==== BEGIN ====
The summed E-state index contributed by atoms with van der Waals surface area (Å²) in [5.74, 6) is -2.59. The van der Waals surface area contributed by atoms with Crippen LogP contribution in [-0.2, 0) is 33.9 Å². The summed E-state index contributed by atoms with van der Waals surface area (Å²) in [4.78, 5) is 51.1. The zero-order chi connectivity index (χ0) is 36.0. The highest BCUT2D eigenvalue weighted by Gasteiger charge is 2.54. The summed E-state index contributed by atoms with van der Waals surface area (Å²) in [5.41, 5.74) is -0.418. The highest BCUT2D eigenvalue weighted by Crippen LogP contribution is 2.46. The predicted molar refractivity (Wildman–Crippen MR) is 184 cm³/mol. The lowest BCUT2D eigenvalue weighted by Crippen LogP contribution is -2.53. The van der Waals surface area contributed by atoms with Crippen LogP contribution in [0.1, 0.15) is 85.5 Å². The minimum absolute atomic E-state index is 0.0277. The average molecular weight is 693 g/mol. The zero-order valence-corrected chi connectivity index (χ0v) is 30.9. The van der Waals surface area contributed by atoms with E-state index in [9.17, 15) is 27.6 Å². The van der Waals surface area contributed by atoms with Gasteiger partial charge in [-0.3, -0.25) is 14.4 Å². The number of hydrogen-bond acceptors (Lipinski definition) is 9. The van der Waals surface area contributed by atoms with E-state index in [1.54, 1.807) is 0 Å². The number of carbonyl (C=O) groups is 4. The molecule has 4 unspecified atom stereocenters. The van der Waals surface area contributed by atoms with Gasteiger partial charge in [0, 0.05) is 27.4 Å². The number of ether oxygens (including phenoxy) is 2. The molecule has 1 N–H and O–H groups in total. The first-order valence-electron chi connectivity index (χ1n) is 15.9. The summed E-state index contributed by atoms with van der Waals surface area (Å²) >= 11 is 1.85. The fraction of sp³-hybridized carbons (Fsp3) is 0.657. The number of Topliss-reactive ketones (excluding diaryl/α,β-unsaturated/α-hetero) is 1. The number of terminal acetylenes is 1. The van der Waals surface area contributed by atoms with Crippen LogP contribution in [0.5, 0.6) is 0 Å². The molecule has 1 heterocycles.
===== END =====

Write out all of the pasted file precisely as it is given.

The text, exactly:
The summed E-state index contributed by atoms with van der Waals surface area (Å²) in [5.74, 6) is -2.59. The van der Waals surface area contributed by atoms with Crippen LogP contribution in [-0.2, 0) is 33.9 Å². The summed E-state index contributed by atoms with van der Waals surface area (Å²) in [4.78, 5) is 51.1. The zero-order chi connectivity index (χ0) is 36.0. The highest BCUT2D eigenvalue weighted by Gasteiger charge is 2.54. The summed E-state index contributed by atoms with van der Waals surface area (Å²) in [5.41, 5.74) is -0.418. The highest BCUT2D eigenvalue weighted by Crippen LogP contribution is 2.46. The predicted molar refractivity (Wildman–Crippen MR) is 184 cm³/mol. The lowest BCUT2D eigenvalue weighted by Crippen LogP contribution is -2.53. The van der Waals surface area contributed by atoms with Crippen LogP contribution in [0.1, 0.15) is 85.5 Å². The minimum absolute atomic E-state index is 0.0277. The average molecular weight is 693 g/mol. The zero-order valence-corrected chi connectivity index (χ0v) is 30.9. The van der Waals surface area contributed by atoms with E-state index in [9.17, 15) is 27.6 Å². The van der Waals surface area contributed by atoms with Gasteiger partial charge in [-0.3, -0.25) is 14.4 Å². The number of hydrogen-bond acceptors (Lipinski definition) is 9. The van der Waals surface area contributed by atoms with E-state index in [1.54, 1.807) is 0 Å². The number of carbonyl (C=O) groups is 4. The molecule has 4 unspecified atom stereocenters. The van der Waals surface area contributed by atoms with Gasteiger partial charge in [0, 0.05) is 27.4 Å². The number of ether oxygens (including phenoxy) is 2. The molecule has 1 N–H and O–H groups in total. The first-order valence-electron chi connectivity index (χ1n) is 15.9. The summed E-state index contributed by atoms with van der Waals surface area (Å²) >= 11 is 1.85. The fraction of sp³-hybridized carbons (Fsp3) is 0.657. The number of Topliss-reactive ketones (excluding diaryl/α,β-unsaturated/α-hetero) is 1. The number of terminal acetylenes is 1. The van der Waals surface area contributed by atoms with Crippen LogP contribution in [0.5, 0.6) is 0 Å². The molecule has 1 heterocycles.